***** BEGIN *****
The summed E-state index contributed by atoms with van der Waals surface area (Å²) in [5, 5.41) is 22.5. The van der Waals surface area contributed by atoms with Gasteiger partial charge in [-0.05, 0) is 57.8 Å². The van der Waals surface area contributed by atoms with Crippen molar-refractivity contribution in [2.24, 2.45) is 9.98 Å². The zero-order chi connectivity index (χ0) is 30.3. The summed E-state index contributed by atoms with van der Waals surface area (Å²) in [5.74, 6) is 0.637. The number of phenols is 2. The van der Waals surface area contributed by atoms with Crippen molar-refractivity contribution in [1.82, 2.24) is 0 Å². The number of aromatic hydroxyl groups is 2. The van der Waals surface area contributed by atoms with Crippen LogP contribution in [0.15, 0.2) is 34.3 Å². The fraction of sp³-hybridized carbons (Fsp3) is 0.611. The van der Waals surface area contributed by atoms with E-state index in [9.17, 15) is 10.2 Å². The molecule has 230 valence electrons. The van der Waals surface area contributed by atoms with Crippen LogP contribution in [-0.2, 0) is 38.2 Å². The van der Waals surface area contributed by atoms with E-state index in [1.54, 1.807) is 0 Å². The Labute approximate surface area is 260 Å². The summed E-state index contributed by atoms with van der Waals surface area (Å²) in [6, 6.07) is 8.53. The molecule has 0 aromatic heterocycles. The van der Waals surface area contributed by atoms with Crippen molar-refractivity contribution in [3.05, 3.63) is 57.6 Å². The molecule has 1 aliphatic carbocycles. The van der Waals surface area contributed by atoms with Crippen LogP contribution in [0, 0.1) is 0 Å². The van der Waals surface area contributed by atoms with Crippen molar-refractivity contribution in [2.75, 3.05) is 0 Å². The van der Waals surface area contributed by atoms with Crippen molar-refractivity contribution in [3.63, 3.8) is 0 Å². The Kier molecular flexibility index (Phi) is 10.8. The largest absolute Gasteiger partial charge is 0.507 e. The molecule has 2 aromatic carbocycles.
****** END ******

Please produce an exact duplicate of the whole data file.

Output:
The summed E-state index contributed by atoms with van der Waals surface area (Å²) in [5, 5.41) is 22.5. The van der Waals surface area contributed by atoms with Gasteiger partial charge in [-0.05, 0) is 57.8 Å². The van der Waals surface area contributed by atoms with Crippen molar-refractivity contribution in [2.24, 2.45) is 9.98 Å². The zero-order chi connectivity index (χ0) is 30.3. The summed E-state index contributed by atoms with van der Waals surface area (Å²) in [5.74, 6) is 0.637. The number of phenols is 2. The van der Waals surface area contributed by atoms with Crippen molar-refractivity contribution in [1.82, 2.24) is 0 Å². The number of aromatic hydroxyl groups is 2. The van der Waals surface area contributed by atoms with Crippen LogP contribution in [0.15, 0.2) is 34.3 Å². The fraction of sp³-hybridized carbons (Fsp3) is 0.611. The van der Waals surface area contributed by atoms with E-state index in [9.17, 15) is 10.2 Å². The molecule has 230 valence electrons. The van der Waals surface area contributed by atoms with Crippen LogP contribution in [-0.2, 0) is 38.2 Å². The van der Waals surface area contributed by atoms with E-state index in [1.54, 1.807) is 0 Å². The Labute approximate surface area is 260 Å². The summed E-state index contributed by atoms with van der Waals surface area (Å²) in [6, 6.07) is 8.53. The molecule has 0 aromatic heterocycles. The van der Waals surface area contributed by atoms with Crippen molar-refractivity contribution in [3.05, 3.63) is 57.6 Å². The molecule has 1 aliphatic carbocycles. The van der Waals surface area contributed by atoms with Crippen LogP contribution in [0, 0.1) is 0 Å². The van der Waals surface area contributed by atoms with Crippen molar-refractivity contribution in [2.75, 3.05) is 0 Å². The van der Waals surface area contributed by atoms with Crippen molar-refractivity contribution in [3.63, 3.8) is 0 Å². The Kier molecular flexibility index (Phi) is 10.8. The largest absolute Gasteiger partial charge is 0.507 e. The molecule has 2 aromatic carbocycles.